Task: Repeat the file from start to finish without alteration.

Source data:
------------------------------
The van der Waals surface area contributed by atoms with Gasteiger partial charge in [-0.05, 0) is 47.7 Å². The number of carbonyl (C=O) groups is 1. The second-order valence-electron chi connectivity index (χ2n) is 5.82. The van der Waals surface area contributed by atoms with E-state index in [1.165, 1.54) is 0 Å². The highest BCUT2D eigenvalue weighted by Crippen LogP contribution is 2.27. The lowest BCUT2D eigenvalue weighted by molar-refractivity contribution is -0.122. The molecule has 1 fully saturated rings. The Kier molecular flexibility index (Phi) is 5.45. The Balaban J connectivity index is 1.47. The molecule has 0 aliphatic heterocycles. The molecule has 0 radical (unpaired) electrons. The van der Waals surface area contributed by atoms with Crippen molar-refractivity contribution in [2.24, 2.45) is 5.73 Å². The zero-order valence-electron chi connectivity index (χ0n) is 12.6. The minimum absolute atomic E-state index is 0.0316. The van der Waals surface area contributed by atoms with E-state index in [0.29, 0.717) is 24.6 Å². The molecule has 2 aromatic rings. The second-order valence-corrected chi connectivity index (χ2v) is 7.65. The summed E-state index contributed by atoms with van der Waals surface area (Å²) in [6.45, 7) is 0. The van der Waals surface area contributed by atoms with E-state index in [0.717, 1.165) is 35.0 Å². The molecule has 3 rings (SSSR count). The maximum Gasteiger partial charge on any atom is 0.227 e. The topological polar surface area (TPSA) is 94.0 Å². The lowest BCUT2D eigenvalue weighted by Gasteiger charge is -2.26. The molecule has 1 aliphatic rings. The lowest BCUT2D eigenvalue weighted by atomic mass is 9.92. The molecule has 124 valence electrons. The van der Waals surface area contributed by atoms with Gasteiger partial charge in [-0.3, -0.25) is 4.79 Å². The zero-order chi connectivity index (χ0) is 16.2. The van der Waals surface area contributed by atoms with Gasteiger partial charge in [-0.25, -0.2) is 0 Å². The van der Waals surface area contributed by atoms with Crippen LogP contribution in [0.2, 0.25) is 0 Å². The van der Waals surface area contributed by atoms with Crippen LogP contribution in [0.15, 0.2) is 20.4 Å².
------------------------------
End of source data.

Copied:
The van der Waals surface area contributed by atoms with Gasteiger partial charge in [-0.05, 0) is 47.7 Å². The number of carbonyl (C=O) groups is 1. The second-order valence-electron chi connectivity index (χ2n) is 5.82. The van der Waals surface area contributed by atoms with E-state index in [1.165, 1.54) is 0 Å². The highest BCUT2D eigenvalue weighted by Crippen LogP contribution is 2.27. The lowest BCUT2D eigenvalue weighted by molar-refractivity contribution is -0.122. The molecule has 1 fully saturated rings. The Kier molecular flexibility index (Phi) is 5.45. The Balaban J connectivity index is 1.47. The molecule has 0 aliphatic heterocycles. The molecule has 0 radical (unpaired) electrons. The van der Waals surface area contributed by atoms with Crippen molar-refractivity contribution in [2.24, 2.45) is 5.73 Å². The zero-order valence-electron chi connectivity index (χ0n) is 12.6. The minimum absolute atomic E-state index is 0.0316. The van der Waals surface area contributed by atoms with E-state index in [0.29, 0.717) is 24.6 Å². The molecule has 2 aromatic rings. The second-order valence-corrected chi connectivity index (χ2v) is 7.65. The summed E-state index contributed by atoms with van der Waals surface area (Å²) in [6.45, 7) is 0. The van der Waals surface area contributed by atoms with E-state index in [0.717, 1.165) is 35.0 Å². The molecule has 3 rings (SSSR count). The maximum Gasteiger partial charge on any atom is 0.227 e. The topological polar surface area (TPSA) is 94.0 Å². The lowest BCUT2D eigenvalue weighted by Gasteiger charge is -2.26. The molecule has 1 aliphatic rings. The lowest BCUT2D eigenvalue weighted by atomic mass is 9.92. The molecule has 124 valence electrons. The van der Waals surface area contributed by atoms with Gasteiger partial charge in [-0.3, -0.25) is 4.79 Å². The zero-order chi connectivity index (χ0) is 16.2. The van der Waals surface area contributed by atoms with Gasteiger partial charge in [-0.25, -0.2) is 0 Å². The van der Waals surface area contributed by atoms with Crippen LogP contribution in [0.2, 0.25) is 0 Å². The van der Waals surface area contributed by atoms with Crippen LogP contribution in [0.15, 0.2) is 20.4 Å².